“There are ways that we can improve [utilities’] risk profile in terms of the mechanism of rate recovery. In our state, we have trackers [that collect from ratepayers a charge for specific utility spending], and that’s one way to reduce risk,” Cash said.

EEI softens its approach

“The electric power industry’s mission is to provide safe, reliable, affordable and increasingly clean electricity,” said EEI Executive Vice President David Owens. “Today utilities are partnering with customers, regulators and all stakeholders to transform the way they generate and deliver electricity. This agreement helps chart a path to success.”

It was just a year ago, in a landmark report on “disruptive challenges” facing the retail electric business, that EEI identified the “falling costs of distributed generation” such as solar panels and “political interest in demand-side management technologies” such as energy efficiency as threats to the long-established utility business model.

Within the year, to drive home its point, EEI was sponsoring television ads critical of state net-metering programs by raising the fact that under most net-metering designs, customers with rooftop solar panels get to sell their surplus electricity back to the utility, cutting their electric bills and as a result not paying as much for the upkeep of the grid as a nonsolar customer.

The campaign was widely criticized for pitting those who could afford solar against the majority of customers who cannot. That became an often-repeated argument by executives who fear an inexorable decline in power sales would erode their ability to serve what former Great Plains Energy CEO Michael Chesser described recently as the “higher purpose” to society inherent in a utility’s monopoly franchise to provide reliable electric service.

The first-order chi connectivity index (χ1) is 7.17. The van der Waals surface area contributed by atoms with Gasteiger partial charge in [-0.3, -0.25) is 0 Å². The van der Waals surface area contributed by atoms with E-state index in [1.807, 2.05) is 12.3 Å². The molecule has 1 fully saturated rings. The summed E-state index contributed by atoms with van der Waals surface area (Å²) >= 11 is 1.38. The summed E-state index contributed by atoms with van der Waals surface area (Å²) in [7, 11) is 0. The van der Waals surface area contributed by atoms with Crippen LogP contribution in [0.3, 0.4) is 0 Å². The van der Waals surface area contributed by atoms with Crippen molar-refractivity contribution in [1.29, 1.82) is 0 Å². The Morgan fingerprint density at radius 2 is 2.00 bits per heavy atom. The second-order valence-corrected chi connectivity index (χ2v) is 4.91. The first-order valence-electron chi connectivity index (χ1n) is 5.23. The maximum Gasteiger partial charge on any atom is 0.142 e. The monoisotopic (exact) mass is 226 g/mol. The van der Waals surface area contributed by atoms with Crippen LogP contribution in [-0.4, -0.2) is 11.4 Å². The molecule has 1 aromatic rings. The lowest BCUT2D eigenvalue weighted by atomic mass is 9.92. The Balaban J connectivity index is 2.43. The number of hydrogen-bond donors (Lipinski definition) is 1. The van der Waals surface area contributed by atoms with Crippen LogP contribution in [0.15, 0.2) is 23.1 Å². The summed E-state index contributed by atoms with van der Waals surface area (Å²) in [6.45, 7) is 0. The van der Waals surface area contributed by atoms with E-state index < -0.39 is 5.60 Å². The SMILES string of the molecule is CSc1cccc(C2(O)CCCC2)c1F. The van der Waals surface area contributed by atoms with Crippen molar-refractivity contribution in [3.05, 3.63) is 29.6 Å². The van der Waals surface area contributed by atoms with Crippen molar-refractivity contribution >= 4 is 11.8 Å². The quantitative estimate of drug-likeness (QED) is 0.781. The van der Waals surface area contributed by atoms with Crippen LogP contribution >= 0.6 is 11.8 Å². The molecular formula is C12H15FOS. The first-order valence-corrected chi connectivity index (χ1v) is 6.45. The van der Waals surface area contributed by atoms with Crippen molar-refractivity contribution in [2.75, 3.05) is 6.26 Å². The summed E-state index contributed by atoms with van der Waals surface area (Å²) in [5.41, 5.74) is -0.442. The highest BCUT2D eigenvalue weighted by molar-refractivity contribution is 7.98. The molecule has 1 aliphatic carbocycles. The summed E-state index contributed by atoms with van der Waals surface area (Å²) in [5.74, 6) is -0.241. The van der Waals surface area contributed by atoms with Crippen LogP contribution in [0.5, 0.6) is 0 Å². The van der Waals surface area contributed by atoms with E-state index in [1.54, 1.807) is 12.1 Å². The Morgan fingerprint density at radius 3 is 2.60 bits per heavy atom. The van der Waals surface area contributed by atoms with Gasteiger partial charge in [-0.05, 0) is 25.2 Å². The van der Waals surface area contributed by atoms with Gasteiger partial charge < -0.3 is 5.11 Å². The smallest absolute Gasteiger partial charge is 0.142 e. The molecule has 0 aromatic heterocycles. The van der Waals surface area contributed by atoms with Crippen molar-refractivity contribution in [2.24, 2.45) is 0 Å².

Time will tell if it’s really a ‘sea change’

“It’s been an effort of months done in anticipation of the NARUC meeting,” Ralph Cavanagh, co-director of NRDC’s energy program, said in an interview.

“I think it marks a sea change in the attitude in particular of the leadership of the utility industry regarding the promise of the technology revolution that energy efficiency and [distributed generation] represents.

“It is a very welcome expression of optimism about the role of the utility sector as a partner in making this happen, and that there’s a way forward that will work for everyone involved.”

Cash agreed. “It does feel to me like there is a big sea change happening, and that sea change is that [public utility commissions] and utilities are realizing this huge change in how energy is delivered, how it’s stored, how it’s priced [with] all of these new technologies that allow for information to be used and shared and pricing signals to be done correctly,” he said.

The agreement, which EEI and NRDC describe as following a 2008 joint campaign to encourage efficiency, calls for state regulators to “rethink how utility costs are recovered” and view retail distribution as a business that delivers energy services, not just electricity.

Among its eight recommendations are that “customers deserve the opportunity to interconnect distributed generation to the grid quickly and easily” through net-metering programs, and that “utilities deserve assurances that recovery of their authorized non-fuel costs will not vary with fluctuations” in electricity use.

“Obviously, this is not a mission accomplished moment — there’s a great deal to do at the state level to realize this promise,” Cavanagh said. “But I emerged from this process heartened at the likelihood that we’ll find a way forward together. It has to happen on a state-by-state basis, a lot more people have to be involved.”